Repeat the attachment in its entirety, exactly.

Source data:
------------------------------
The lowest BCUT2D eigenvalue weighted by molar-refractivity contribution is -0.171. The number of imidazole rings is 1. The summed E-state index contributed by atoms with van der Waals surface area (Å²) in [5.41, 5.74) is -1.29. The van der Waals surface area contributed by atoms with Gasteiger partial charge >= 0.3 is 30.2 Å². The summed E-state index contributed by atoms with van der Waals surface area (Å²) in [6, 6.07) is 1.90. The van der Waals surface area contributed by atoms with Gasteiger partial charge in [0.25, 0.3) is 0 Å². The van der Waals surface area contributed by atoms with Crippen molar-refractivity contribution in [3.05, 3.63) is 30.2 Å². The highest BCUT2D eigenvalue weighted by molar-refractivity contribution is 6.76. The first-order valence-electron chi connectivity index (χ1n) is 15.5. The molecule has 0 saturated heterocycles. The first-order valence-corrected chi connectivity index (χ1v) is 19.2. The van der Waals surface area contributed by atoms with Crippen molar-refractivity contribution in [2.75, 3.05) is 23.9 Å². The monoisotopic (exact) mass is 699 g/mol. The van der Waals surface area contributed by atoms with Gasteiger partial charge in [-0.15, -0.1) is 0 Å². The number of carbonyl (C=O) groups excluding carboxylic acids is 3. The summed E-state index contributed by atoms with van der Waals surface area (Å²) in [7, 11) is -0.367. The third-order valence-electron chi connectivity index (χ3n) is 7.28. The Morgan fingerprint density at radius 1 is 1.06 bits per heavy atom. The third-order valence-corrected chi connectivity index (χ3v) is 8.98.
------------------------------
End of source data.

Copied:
The lowest BCUT2D eigenvalue weighted by molar-refractivity contribution is -0.171. The number of imidazole rings is 1. The summed E-state index contributed by atoms with van der Waals surface area (Å²) in [5.41, 5.74) is -1.29. The van der Waals surface area contributed by atoms with Gasteiger partial charge >= 0.3 is 30.2 Å². The summed E-state index contributed by atoms with van der Waals surface area (Å²) in [6, 6.07) is 1.90. The van der Waals surface area contributed by atoms with Gasteiger partial charge in [0.25, 0.3) is 0 Å². The van der Waals surface area contributed by atoms with Crippen molar-refractivity contribution in [3.05, 3.63) is 30.2 Å². The highest BCUT2D eigenvalue weighted by molar-refractivity contribution is 6.76. The first-order valence-electron chi connectivity index (χ1n) is 15.5. The molecule has 0 saturated heterocycles. The first-order valence-corrected chi connectivity index (χ1v) is 19.2. The van der Waals surface area contributed by atoms with Crippen molar-refractivity contribution in [2.75, 3.05) is 23.9 Å². The monoisotopic (exact) mass is 699 g/mol. The van der Waals surface area contributed by atoms with Gasteiger partial charge in [-0.15, -0.1) is 0 Å². The number of carbonyl (C=O) groups excluding carboxylic acids is 3. The summed E-state index contributed by atoms with van der Waals surface area (Å²) in [7, 11) is -0.367. The third-order valence-electron chi connectivity index (χ3n) is 7.28. The Morgan fingerprint density at radius 1 is 1.06 bits per heavy atom. The third-order valence-corrected chi connectivity index (χ3v) is 8.98.